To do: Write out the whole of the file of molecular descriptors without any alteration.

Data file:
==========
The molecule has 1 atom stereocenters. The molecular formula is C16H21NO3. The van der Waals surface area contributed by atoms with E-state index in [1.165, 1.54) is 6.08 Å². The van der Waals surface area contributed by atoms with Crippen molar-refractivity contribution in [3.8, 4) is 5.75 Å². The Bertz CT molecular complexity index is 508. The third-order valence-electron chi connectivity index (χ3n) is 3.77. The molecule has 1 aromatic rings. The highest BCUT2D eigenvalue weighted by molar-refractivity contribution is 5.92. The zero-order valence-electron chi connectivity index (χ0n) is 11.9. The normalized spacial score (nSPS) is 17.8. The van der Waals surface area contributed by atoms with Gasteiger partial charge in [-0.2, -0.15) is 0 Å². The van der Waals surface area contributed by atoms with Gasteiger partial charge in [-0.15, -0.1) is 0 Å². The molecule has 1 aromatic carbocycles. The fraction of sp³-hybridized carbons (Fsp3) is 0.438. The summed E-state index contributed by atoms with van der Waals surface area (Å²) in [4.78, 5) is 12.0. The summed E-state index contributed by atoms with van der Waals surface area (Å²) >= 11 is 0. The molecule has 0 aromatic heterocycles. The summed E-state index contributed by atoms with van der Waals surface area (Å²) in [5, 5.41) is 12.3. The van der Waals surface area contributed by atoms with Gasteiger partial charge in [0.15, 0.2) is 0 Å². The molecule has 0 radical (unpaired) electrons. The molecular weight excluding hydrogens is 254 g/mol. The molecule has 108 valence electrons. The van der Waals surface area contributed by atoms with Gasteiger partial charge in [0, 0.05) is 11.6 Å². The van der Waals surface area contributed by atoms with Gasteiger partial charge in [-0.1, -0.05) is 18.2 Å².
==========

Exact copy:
The molecule has 1 atom stereocenters. The molecular formula is C16H21NO3. The van der Waals surface area contributed by atoms with E-state index in [1.165, 1.54) is 6.08 Å². The van der Waals surface area contributed by atoms with Crippen molar-refractivity contribution in [3.8, 4) is 5.75 Å². The Bertz CT molecular complexity index is 508. The third-order valence-electron chi connectivity index (χ3n) is 3.77. The molecule has 1 aromatic rings. The highest BCUT2D eigenvalue weighted by molar-refractivity contribution is 5.92. The zero-order valence-electron chi connectivity index (χ0n) is 11.9. The normalized spacial score (nSPS) is 17.8. The van der Waals surface area contributed by atoms with Gasteiger partial charge in [-0.2, -0.15) is 0 Å². The van der Waals surface area contributed by atoms with Gasteiger partial charge in [-0.15, -0.1) is 0 Å². The molecule has 1 aromatic carbocycles. The fraction of sp³-hybridized carbons (Fsp3) is 0.438. The summed E-state index contributed by atoms with van der Waals surface area (Å²) in [4.78, 5) is 12.0. The summed E-state index contributed by atoms with van der Waals surface area (Å²) >= 11 is 0. The molecule has 0 aromatic heterocycles. The summed E-state index contributed by atoms with van der Waals surface area (Å²) in [5, 5.41) is 12.3. The van der Waals surface area contributed by atoms with Gasteiger partial charge in [0.15, 0.2) is 0 Å². The molecule has 0 radical (unpaired) electrons. The molecular weight excluding hydrogens is 254 g/mol. The molecule has 108 valence electrons. The van der Waals surface area contributed by atoms with Gasteiger partial charge in [0, 0.05) is 11.6 Å². The van der Waals surface area contributed by atoms with Gasteiger partial charge in [-0.1, -0.05) is 18.2 Å².